Snoop Dogg - Blue Carpet Treatment
He has made his share of bad songs and less than stellar albums, but his near 15 year career is one few can compete with. Snoop is hip-hop royalty, and The Blue Carpet Treatment is only fitting.
Evolution (n): a
process of change in a certain direction.
Often, reviews of major releases tend to focus (in my opinion unnecessarily) on
whether or not the artist has "grown" or "matured" since his last previous
album. Snoop Dogg is a beast, plain
and simple. He can't possibly grow into a bigger beast, any more than he could
grow into a smaller beast. A beast is a beast is a beast - even if the beast
has been dormant at times.
What Snoop has done over the years
is evolve from a beast into a true artist. This album proves that start to
finish. First of all, there's 21 tracks. That's a lot of songs, and each one is
artistically distinct from the others. That in itself is a major
accomplishment, considering the fact that Snoop
Dogg has been establishing his brand of Dogg-music for well over a decade.
"Think About It" is a rapid-fire, don't blink or you'll miss it wonderful
introduction to a long, long stroll through the mind of Calvin Broadus. "That's That" (f. R. Kelly) is an easy anthem about, well, ahh... ok that's not the
point, -one of those beats that makes a Midwest
guy like me almost want to learn to Crip walk. Almost. Speaking of beats, "Candy"
is equally as sick, this time courtesy of an ill Diggable Planets sample and booming 808's made for cruising in Cali. E-40 leads it off with his usually quirky vibe and Snoop comes in family style, tossing
around metaphors about different types of candy. He pauses only to introduce Mc Eiht. Daz hops on just for fun, and the result is a wonderful little west
coast party. My jaw dropped when Snoop
ended it off with an uncharacteristic "holla."
"Get a Light" is a Timbo trip
through the jungle and features Damian
Marley, but unfortunately the two don't match. "Gangbangin' 101" is
tried-and-true west coast gangsta music. The beat is slightly slipped, which
gives the track a real cali-weed feel. The
Game stars on this one, with two verses about the glamorous side of gang
affiliation. "Boss' Life" and "I Wanna Fuck You" both feature Akon, but only the former features the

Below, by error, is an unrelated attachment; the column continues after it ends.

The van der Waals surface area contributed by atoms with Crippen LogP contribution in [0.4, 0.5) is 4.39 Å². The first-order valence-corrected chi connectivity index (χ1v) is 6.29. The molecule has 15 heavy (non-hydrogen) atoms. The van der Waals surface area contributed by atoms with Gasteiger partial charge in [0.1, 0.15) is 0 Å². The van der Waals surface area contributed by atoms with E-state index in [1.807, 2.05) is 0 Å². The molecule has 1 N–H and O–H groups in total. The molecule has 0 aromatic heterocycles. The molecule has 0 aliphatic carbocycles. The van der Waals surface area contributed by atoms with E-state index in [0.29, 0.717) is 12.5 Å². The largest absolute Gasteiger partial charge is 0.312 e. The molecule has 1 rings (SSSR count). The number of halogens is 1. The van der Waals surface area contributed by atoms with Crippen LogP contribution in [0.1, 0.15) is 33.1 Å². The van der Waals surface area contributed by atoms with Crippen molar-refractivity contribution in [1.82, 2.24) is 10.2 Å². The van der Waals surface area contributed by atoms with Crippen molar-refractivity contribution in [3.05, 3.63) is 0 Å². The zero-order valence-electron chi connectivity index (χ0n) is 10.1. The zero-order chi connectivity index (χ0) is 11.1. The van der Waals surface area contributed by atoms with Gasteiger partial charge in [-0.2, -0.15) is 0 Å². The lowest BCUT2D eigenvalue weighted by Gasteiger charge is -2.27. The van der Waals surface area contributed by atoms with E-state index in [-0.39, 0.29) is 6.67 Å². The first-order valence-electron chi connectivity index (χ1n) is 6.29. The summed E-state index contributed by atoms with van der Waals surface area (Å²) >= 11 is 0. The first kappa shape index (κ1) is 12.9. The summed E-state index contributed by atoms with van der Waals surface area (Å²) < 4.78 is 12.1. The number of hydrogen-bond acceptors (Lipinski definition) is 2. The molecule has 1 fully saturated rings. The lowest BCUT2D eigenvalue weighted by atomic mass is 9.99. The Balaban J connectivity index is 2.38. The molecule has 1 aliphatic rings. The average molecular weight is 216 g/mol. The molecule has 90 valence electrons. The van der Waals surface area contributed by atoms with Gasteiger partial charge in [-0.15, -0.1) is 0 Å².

hard-hitting Snoop D-O-double G that
we've all come to know and love. The song is well-put together by the Doc; a perfect blend of Hip Hop and
R&B that shows that it can be done right.
"LAX" technically features Ice Cube,
but both Snoop, Cube and the sleepy beat are overshadowed by a wonderful B.I.G. and Puff Daddy sample from "Goin' Back To Cali." "10 Lil' Crips" is
really only notable for the gritty Neptunes
instrumental, and "Round Here" has Snoop
doing a great 50 Cent impression,
singing an extended hook and much of the verse as well, all over Dre's incredible Dido-sampled beat. "A Bitch I Knew" is the latest chronology of
previous sexual exploits, no doubt inspired by Too $hort. And in case you're wondering, yes, there is the
obligatory "Vanessa/ undress-her"
rhyme. But more importantly, the beat is absolutely vicious, something out of
the early 90's.
"Like This" is like, not good. The production reminded me of being in a hotel
ballroom and hearing a wedding reception through the walls. "Which One of You"
is just as not good, this time some guy named Nine Inch Dix meanders his way through an irritating, quirky 'Tunes beat. On the other hand "Psst!"
has a lot going on. There's several allusions to pop hits (which is fun)
including Pussycat Dolls mega-hit "Don't
Cha" and T.I's "Why You Wanna." And
there's the constantly switching 808 beat, not to mention Jamie Foxx singing a sassy hook.
And then there's "Imagine." I believe that an album should be judged on its
best content; not its worst. Haters are going to hate, but the key to a quality
album is to exceed the expectations of your true fan base. With that being
said, "Imagine" just might be the single tightest tribute to Hip Hop since Common Sense made "I Used to Love
H.E.R." Snoop and Dr. Dre re-unite on the mic again to
tell a hypothetical tale of a world without Hip Hop, with all of the infinite
ways that our world would be different. Dre's
verse is the highlight... "Imagine Russell
Still strugglin/ no def jam just another nigga hustlin/ And Ain't no rocs on them
fellas/ just some rocks on them fellas just trying to keep it bubblin/ imagine
niggas just stuck/ from the east to the west coast e'rybody fucked up/ I can't
imagine no less/ it don't take imagination to know niggas been blessed/ with Hip
And if that weren't ill enough, Snoop
ends it off with none-other than Stevie
Wonder. "Converations" is not for the young. The beat isn't the best, but
the sheer fact that you've got the Doggfather
and arguably the most influential musician in modern day music together on the
same track is staggering. Hip Hop history.
So yeah, Snoop Dogg has evolved.
He's at a place and time in his career that 99% of other artists can only dream
of. The Blue Carpet Treatment
reflects that. Is he still on the west side-gang bangin-dope-slangin-pimp-a-bitch
stuff he was on on Doggystyle? Sure.
But now he's also got the benefit of a perspective on the game that few, if any
can lay claim to. And that comes through in the music. Although he's sure to
catch criticism for the album being too long (which it is), and for including
so many guest features (George Clinton,
Nate Dogg, B-Real, R. Kelly, E-40, MC Eihgt, Daz, Kurupt, Damian Marley, The
Game, Akon, Ice Cube, LaToiya Williams, Jamie Foxx, Dr. Dre, D'Angelo, Stevie
Wonder just to name a few) he certainly shouldn't be penalized for
capitalizing on a career in which he's made so many connections and yet somehow
managed to avoid real conflict with anyone. He has made his share of bad songs
and less than stellar albums, but his near-15-year career is one few can
compete with. Snoop is Hip Hop
royalty, and The Blue Carpet Treatment
is only fitting.